2. Kevin, archaeologists find artifacts hidden beneath asphalt and other layers all the time. The National Historic Preservation Act even requires them to sometimes preserve those artifacts in situ so they remain where they were originally even if no one can see them. I think the project is fine. I like some aspects of it and wish others were different, particularly the way historic areas are treated. It's great that Portland likes us, but I bet we'd be just as likeable if we didn't continue to destroy our heritage--even more so perhaps.

  3. Thanks for the reply. I appreciate the food for thought.

    One more comment I'd like to add about the bollards. Bollards like this are in place everywhere in Europe for a similar purpose, and they haven't made these cities any less charming. If they do indeed detract attention, I believe our focus should be on improving the street presence of our buildings instead.

    I appreciate the protection that the bollards provide for the biker or pedestrian. If there is a better way to achieve this protection, I'd be curious to hear it.

  4. Kevin, thanks for the comments. I agree there is a practical use for the bollards. Wouldn't it be great if we could get a big bunch of money to improve the street presence of our buildings?

  5. Ms. Connie:
    As much as I respect your opinion here, I simply cannot agree. I'm a pretty old fashioned gal reluctant to change. I really like the way things 'used to be' in terms of City living and accessibility to amenities as well as the things we need in our daily lives. While I certainly love the brick sidewalks and streets, when I drive or ride my bike through Lockerbie, I'm reminded why is simply isn't a reasonable option. I LOVE, LOVE, LOVE the Cultural Trail for the freedom it has given me for riding to the library, Ansel's school, to Mass for dinner or shopping, to the canal, and soon to Fountain Square. While I feel sad that urban transportation has moved so far away from mass transit options like were once available in Indy and really want to see more mass transit options in the future here in Indy, I see my ability to cycle and walk in my neighborhood, to do errands and more, is even more critically important. I see mass transit as the answer for moving suburbanites into downtown - not for me to get to the suburbs. So, my solution for staying out of my car, reducing air pollution, avoiding congestion and parking, getting some exercise, is a safe and enjoyable trail such as we have in the Cultural Trail. Too many signs and such along the trail? Maybe, but as we work to educate folks on the proper use of these amenities, I see them as critical. Certainly, a way to integrate art and history and culture along the trail could be another phase that would further enhance the trail experience....but, we have to get the trail first. And, finally, yes, we do live in a world of infinite resources and yet only so many of them are dedicate to projects that we find important and meaningful. I'm personally just really pleased in the vision, willingness and financial wherewithal that the Glicks, the City and other private partners had for getting the Cultural Trail accomplished.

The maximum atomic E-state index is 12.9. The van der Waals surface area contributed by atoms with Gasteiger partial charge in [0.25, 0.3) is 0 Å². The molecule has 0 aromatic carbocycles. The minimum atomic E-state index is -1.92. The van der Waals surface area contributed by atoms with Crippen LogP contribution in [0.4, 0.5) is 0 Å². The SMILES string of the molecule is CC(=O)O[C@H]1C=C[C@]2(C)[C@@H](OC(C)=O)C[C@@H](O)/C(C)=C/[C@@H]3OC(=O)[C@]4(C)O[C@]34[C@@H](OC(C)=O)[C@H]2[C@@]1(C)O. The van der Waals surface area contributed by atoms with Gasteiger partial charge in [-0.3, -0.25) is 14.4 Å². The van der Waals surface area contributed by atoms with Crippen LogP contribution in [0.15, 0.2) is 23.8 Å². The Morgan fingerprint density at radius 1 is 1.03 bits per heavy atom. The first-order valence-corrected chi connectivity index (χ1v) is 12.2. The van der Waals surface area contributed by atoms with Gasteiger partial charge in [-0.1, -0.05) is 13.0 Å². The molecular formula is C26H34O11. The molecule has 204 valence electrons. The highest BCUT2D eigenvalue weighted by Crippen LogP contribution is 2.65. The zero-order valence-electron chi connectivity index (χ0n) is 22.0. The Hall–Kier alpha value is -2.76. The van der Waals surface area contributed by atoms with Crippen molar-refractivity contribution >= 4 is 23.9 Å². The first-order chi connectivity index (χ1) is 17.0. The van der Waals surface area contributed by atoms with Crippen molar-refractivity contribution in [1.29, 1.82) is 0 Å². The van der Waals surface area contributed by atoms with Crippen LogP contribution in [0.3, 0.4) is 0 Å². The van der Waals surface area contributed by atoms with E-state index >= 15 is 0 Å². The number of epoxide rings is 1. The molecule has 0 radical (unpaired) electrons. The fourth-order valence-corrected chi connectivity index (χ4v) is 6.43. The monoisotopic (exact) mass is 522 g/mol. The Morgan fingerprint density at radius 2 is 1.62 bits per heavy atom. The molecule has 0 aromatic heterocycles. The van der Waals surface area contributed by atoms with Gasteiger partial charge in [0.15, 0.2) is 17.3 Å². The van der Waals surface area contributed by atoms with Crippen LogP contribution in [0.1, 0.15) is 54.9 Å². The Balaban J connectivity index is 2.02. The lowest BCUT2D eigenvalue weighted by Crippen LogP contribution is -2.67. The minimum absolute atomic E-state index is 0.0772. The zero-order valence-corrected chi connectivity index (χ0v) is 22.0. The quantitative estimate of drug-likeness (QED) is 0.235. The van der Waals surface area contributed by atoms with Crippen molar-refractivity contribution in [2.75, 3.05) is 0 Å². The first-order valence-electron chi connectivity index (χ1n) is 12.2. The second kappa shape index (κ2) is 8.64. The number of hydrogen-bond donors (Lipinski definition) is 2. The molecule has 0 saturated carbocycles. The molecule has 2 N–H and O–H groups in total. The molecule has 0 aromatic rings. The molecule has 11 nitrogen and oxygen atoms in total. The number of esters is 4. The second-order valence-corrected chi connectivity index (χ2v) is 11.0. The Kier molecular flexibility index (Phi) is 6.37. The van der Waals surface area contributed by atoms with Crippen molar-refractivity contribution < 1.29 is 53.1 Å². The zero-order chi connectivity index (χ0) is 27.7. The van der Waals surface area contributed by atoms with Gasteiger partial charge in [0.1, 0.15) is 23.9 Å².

6. Ms Julie, thanks for the comment. I don't really think we disagree about much. As I said, I like the trail for the service it provides, but in my opinion it could and should do a better job honoring historic areas by eliminating some of the vast array of stuff that's on it and it would be a much cooler trail if it included a glimpse into our past--via a small portion of "see-through" paving to show the old layers beneath. As for having to "get on with the trail first," this is a way of looking at things that I disagree with. I think Indianapolis leaders have taken this approach far too often. That's why we have suburban-style developments downtown rather than waiting for projects of the proper scale and design, and why people want to tear down empty houses. Sometimes waiting for the right opportunity is better than being grateful and getting on with the first proposals. So much money went into this trail to make it nice, which it is. But I think it could and should do more. I bet it's not too late for the trail folks to reconsider a small section of trail, I think I'll ask for that.

  7. There is a display of our City's transportation history underneath an overpass on the Canal Walk, complete with sounds and lights. I think it is under St. Claire St. Just sayin'.

  8. I think that installation is cool. But how much cooler to show the real thing? Great opportunity to do that now in this road cut.

  9. I quite agree that showing the actual infrastructure of the Interurban as it ran along Virginia Ave. would be instructive about how all change is not for the good. I support the Cultural Trail especially for the safety it affords bike riders. Yet the real value of Fountain Square is all of the fun things (restaurants, bars, and entertainment) that takes place in historic buildings. In the mid 1970's there was still an Alley just off of Meridian in the 1000 block that still had the old wooden block pavers. I wonder if there are any of those wooden pavers left anywhere in Indianapolis.